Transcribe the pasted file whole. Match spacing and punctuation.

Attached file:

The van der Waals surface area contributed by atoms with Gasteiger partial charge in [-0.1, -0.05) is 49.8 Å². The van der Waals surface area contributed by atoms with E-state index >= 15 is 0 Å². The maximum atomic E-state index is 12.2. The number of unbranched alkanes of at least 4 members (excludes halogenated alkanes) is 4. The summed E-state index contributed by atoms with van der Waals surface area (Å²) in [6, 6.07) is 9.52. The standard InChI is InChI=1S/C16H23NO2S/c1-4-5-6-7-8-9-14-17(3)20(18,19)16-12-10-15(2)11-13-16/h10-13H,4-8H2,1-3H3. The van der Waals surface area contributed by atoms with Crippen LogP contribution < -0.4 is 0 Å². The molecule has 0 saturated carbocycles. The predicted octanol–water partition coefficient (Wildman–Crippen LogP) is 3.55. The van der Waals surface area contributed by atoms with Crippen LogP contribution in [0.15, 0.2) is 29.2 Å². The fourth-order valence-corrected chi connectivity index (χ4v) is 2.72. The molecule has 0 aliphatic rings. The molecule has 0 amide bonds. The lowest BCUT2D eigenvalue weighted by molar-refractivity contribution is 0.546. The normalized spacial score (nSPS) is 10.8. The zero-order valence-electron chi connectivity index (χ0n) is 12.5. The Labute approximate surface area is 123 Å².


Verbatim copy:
The van der Waals surface area contributed by atoms with Gasteiger partial charge in [-0.1, -0.05) is 49.8 Å². The van der Waals surface area contributed by atoms with E-state index >= 15 is 0 Å². The maximum atomic E-state index is 12.2. The number of unbranched alkanes of at least 4 members (excludes halogenated alkanes) is 4. The summed E-state index contributed by atoms with van der Waals surface area (Å²) in [6, 6.07) is 9.52. The standard InChI is InChI=1S/C16H23NO2S/c1-4-5-6-7-8-9-14-17(3)20(18,19)16-12-10-15(2)11-13-16/h10-13H,4-8H2,1-3H3. The van der Waals surface area contributed by atoms with Crippen LogP contribution < -0.4 is 0 Å². The molecule has 0 saturated carbocycles. The predicted octanol–water partition coefficient (Wildman–Crippen LogP) is 3.55. The van der Waals surface area contributed by atoms with Crippen LogP contribution in [0.15, 0.2) is 29.2 Å². The fourth-order valence-corrected chi connectivity index (χ4v) is 2.72. The molecule has 0 aliphatic rings. The molecule has 0 amide bonds. The lowest BCUT2D eigenvalue weighted by molar-refractivity contribution is 0.546. The normalized spacial score (nSPS) is 10.8. The zero-order valence-electron chi connectivity index (χ0n) is 12.5. The Labute approximate surface area is 123 Å².